This has been quite the year, hasn’t it?
As the dates on our computers and phones changed from 2021 to 2022, we weren’t even sure that we’d have baseball this year thanks to a heated labor standoff between the owners and the player’s union. Thankfully, we got a full 162-game season that started a little late and resulted in tonight’s penultimate game of the year being played on October 4, a game in which the Cleveland Guardians handed the Kansas City Royals a 5-3 loss, the Royals’ 96th of the season.
Eight years ago, the Wild Card Game began on September 30. As the Oakland Athletics pounced on Yordano Ventura’s pitches in the sixth inning, it seemed we wouldn’t ever get October baseball even though they finally made the playoffs. But we did, and those memories will stick around forever.
Eight years before that, a new GM was in town and ready to shake things up in his first offseason. Dayton Moore did just that, signing Gil Meche to a $50+ million contract so that he could pitch for a couple of 90-loss teams, I guess? That was never clear. Nor was signing Jose Guillen to a $36 million contract the following offseason. Per Fangraphs, Guillen “accrued” -2.9 Wins Above Replacement during that deal. Amazing. Moore criticized critical spirits and infuriated just about everyone before his investments in the franchise finally clicked and he put together a really nice core, resulting in the aforementioned playoff glory.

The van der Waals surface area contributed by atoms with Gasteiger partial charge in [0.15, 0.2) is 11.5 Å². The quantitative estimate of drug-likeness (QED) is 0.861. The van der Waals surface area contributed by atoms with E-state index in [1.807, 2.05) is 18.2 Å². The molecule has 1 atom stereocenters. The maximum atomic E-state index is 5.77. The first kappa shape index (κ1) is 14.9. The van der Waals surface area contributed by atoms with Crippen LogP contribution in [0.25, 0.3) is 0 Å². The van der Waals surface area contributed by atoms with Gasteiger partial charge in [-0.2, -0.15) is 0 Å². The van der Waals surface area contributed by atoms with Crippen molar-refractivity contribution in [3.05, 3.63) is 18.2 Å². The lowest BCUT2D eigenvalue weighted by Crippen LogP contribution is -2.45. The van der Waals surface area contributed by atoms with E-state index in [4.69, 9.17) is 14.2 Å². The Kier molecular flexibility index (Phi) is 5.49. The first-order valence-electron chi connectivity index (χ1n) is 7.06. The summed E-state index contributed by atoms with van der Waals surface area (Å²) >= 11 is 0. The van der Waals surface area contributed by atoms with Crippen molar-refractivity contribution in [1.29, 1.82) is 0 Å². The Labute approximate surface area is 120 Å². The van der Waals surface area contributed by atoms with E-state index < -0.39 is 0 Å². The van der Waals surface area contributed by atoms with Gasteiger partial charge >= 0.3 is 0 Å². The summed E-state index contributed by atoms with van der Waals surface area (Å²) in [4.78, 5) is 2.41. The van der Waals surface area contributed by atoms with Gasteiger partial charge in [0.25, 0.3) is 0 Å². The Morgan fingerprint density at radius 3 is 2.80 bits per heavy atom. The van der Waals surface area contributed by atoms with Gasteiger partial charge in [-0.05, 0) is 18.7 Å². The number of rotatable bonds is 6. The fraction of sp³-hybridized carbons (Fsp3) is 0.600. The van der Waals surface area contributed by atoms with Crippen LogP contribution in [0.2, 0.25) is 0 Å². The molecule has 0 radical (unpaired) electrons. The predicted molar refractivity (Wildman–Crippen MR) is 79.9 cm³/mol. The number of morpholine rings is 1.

Everything ends, though. Tonight was just another piece of evidence of why the Royals needed new blood, thankfully evidence that won’t really be needed. Daniel Lynch seems like he would be an effective starter, and at times he has been. Kansas City sure hasn’t been able to pull the metaphorical sword from the stone, and without deep organizational philosophic changes that seems unlikely. Fortunately, those changes are probably on the horizon. Unfortunately, we had to watch games like tonight, where Lynch inexplicably fell apart like a poorly constructed LEGO tower for no good reason; tonight, he couldn’t make it through five innings, giving up five runs as he attempted to do so.
And when the Royals put together a bit of a rally in the ninth inning, you could see glimpses of the future and glimpses of rot in just a few minutes. Vinnie Pasquantino, a glorious name and a glorious hitter, singled. Ryan O’Hearn, who should have been non-tendered literal years ago, immediately hit what would have likely been a double play ball but for a Cleveland throwing error. Emmanuel Clase made quick work of the overmatched trio of rookies afterwards, which happens. But it should have happened three years ago, not in 2022, seven years after the Royals were any good.
Believe it or not, but this is my ninth season covering the Royals for Royals Review. I’ve written a lot of recaps, and I hope you’ll spare me some poetic waxing on my last recap of this season. I am more excited for this offseason than I ever have been, not even after the Royals went to the playoffs. A new age is at hand, one where the Royals will lose fewer than 97 games regularly. Thank you for reading.